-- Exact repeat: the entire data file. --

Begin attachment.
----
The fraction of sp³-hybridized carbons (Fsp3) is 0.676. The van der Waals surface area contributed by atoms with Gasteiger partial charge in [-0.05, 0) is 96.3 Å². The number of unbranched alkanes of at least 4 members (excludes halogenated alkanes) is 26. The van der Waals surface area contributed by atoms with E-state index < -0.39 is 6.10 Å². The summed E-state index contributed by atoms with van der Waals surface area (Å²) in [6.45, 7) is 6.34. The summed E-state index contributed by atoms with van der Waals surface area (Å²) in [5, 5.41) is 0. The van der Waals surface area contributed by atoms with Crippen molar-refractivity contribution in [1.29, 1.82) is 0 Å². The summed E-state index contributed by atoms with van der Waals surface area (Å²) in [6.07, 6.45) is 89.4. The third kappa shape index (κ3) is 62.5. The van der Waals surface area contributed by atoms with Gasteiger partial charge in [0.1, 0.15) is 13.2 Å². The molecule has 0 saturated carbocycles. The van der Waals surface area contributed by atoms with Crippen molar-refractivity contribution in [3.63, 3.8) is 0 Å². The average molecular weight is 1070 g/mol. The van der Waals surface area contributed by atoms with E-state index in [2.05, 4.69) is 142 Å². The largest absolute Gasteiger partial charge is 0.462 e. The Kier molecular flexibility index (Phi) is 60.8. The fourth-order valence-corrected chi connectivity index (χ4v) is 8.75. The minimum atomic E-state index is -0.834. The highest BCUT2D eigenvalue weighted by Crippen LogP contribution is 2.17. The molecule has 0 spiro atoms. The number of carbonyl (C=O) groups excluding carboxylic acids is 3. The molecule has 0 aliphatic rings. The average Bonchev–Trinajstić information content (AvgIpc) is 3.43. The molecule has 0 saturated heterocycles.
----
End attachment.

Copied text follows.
The fraction of sp³-hybridized carbons (Fsp3) is 0.676. The van der Waals surface area contributed by atoms with Gasteiger partial charge in [-0.05, 0) is 96.3 Å². The number of unbranched alkanes of at least 4 members (excludes halogenated alkanes) is 26. The van der Waals surface area contributed by atoms with E-state index < -0.39 is 6.10 Å². The summed E-state index contributed by atoms with van der Waals surface area (Å²) in [6.45, 7) is 6.34. The summed E-state index contributed by atoms with van der Waals surface area (Å²) in [5, 5.41) is 0. The van der Waals surface area contributed by atoms with Crippen molar-refractivity contribution in [1.29, 1.82) is 0 Å². The summed E-state index contributed by atoms with van der Waals surface area (Å²) in [6.07, 6.45) is 89.4. The third kappa shape index (κ3) is 62.5. The van der Waals surface area contributed by atoms with Gasteiger partial charge in [0.1, 0.15) is 13.2 Å². The molecule has 0 saturated carbocycles. The van der Waals surface area contributed by atoms with Crippen molar-refractivity contribution in [3.63, 3.8) is 0 Å². The average molecular weight is 1070 g/mol. The van der Waals surface area contributed by atoms with E-state index in [2.05, 4.69) is 142 Å². The largest absolute Gasteiger partial charge is 0.462 e. The Kier molecular flexibility index (Phi) is 60.8. The fourth-order valence-corrected chi connectivity index (χ4v) is 8.75. The minimum atomic E-state index is -0.834. The highest BCUT2D eigenvalue weighted by Crippen LogP contribution is 2.17. The molecule has 0 spiro atoms. The number of carbonyl (C=O) groups excluding carboxylic acids is 3. The molecule has 0 aliphatic rings. The average Bonchev–Trinajstić information content (AvgIpc) is 3.43. The molecule has 0 saturated heterocycles.